Thesis: Mental Illness &amp the Cuckoo's Nest

Pages: 7 (2212 words)  ·  Style: MLA  ·  Bibliography Sources: 7  ·  Level: College Senior  ·  Topic: Psychology  ·  Buy This Paper

¶ … Flew Over the Cuckoo's Nest - More than a Popular Novel

If One Flew Over the Cuckoo's Nest was written with only the strategy of revealing the missteps, incompetence, arrogance, patient abuse and general weirdness on display at say, Damasch State Hospital in Salem Oregon, or Atascadero State Hospital in Atascadero, California, it may have worked as a "white paper" report or a documentary on television. But as a novel, it has, since it's launch in 1962, captured the attention of literary critics, scholars, public servants, healthcare professionals and healthcare reformers and alert readers worldwide for reasons beyond its tangible literary value. Why? Because, as psychiatrist / professor Stanley Gold of the Department of Psychological Medicine at Monash University in Melbourne, Australia writes, the novel is "representative" of "a totalitarian state of mind" (Gold, 2003).

Indeed, it is partly that and partly just wrongheaded approaches to mental illness. The thesis of this paper is that One Flew Over the Cuckoo's Nest is in part about control, absolute control for the retention of power, and stubborn ignorance that gives no ground to legitimate challenge, innovation or visionary thinking in the mental health field. This paper alludes to the plot of the novel in terms of linking those dynamics with the arrogance and ignorance and incompetence to be found elsewhere in real world healthcare settings. In other words, what went on in Cuckoo's Nest is not that far from the reality of what goes on in some healthcare facilities even today.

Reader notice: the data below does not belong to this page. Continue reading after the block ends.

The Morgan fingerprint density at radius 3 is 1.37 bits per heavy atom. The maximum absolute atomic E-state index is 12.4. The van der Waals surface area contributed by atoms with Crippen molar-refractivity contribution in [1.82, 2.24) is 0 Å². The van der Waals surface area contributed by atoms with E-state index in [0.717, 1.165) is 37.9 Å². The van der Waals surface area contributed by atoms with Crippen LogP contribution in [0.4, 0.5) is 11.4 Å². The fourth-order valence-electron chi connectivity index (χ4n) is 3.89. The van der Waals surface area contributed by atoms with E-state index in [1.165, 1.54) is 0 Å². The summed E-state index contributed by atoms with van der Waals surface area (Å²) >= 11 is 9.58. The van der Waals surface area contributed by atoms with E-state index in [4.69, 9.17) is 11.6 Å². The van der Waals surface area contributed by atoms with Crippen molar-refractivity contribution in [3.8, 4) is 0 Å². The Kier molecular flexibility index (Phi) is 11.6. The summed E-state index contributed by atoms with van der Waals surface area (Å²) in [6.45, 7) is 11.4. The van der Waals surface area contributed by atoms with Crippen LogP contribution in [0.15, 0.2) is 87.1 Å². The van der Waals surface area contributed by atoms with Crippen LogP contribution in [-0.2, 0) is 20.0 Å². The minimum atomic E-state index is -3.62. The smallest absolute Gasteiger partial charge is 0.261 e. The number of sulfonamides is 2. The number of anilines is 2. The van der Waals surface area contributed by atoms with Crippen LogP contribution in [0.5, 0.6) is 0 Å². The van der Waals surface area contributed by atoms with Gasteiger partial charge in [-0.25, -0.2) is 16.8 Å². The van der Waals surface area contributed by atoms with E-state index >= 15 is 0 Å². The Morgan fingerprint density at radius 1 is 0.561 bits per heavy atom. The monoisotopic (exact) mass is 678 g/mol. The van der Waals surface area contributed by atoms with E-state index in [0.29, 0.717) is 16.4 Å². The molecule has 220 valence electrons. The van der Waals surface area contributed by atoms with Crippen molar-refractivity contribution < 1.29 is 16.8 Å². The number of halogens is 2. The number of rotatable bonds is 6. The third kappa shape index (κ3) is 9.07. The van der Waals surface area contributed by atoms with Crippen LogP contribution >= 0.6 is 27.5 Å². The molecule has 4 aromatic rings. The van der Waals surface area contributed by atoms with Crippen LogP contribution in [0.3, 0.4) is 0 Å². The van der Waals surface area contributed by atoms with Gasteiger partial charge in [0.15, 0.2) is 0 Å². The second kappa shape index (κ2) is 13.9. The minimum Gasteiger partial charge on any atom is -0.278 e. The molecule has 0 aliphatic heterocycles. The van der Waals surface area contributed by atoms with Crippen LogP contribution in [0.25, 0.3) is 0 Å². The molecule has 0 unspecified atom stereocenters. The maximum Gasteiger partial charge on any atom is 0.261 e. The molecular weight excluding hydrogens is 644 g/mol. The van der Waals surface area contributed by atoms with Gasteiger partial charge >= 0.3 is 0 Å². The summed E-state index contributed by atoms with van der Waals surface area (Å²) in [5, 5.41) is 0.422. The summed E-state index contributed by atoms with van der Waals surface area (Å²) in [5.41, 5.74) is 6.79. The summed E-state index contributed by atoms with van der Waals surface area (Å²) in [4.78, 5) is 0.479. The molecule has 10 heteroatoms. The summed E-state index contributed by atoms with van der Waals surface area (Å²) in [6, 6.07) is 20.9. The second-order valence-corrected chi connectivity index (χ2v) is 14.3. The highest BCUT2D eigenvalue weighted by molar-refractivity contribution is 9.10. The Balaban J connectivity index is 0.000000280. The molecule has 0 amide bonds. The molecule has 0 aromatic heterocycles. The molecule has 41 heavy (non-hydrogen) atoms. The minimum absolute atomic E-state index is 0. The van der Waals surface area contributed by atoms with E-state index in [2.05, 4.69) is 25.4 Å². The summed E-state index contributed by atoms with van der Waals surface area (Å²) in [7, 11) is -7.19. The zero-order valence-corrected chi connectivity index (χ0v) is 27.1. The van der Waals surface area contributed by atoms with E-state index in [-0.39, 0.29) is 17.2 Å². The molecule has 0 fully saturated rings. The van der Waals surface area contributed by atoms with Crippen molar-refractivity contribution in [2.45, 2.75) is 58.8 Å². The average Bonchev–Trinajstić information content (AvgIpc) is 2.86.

All good novels of course have metaphors and applications to the world outside of literature; in this instance, it turns out that even a heavy psychedelic drug user like author Ken Kesey can tell a story that has broad social implications - and certainly not just in institutions that are supposed to treat mental illness - because Kesey himself worked at one time in an institution that was not morally viable.

Dr. Gold points out in his journal article (Australian & New Zealand Journal of Psychiatry) that of course the character Randall McMurphy is an "independent thinker" a gambler, a "possible sociopath," a "roustabout" and a guy with "more self-assertiveness and integrity that is good for him" (Gold, 2003, p. 115). And yes McMurphy was up against the wall when it came to changing hospital policies; conflict is part of literature and is always present in real and fictional life, so what's the big deal?

But Gold insists that the novel is about "...the misuse of available and legitimate knowledge to further illegitimate goals" (Gold, 115). This novel's strategy of keeping down the dissenters - albeit their dissent is based on legitimate concerns - reminds Gold of the misuse of psychiatrists and psychiatric organizations in the old Soviet Union. It also reminds him of his first job as a psychiatrist, in 1959, when he was placed "...without any prior psychiatric knowledge or experience" as a medical officer at Sunbury Mental Hospital in Australia. In that position he was "the sole medical officer" for 250 male patients. He had to totally rely on the "attitudes, reports and recommendations" of the staff of nurses that, of course, had worked there for a time and had all the "answers." If he did not totally comply with their orders, or defer to their counsel, his "life could, and sometimes was, made extremely difficult."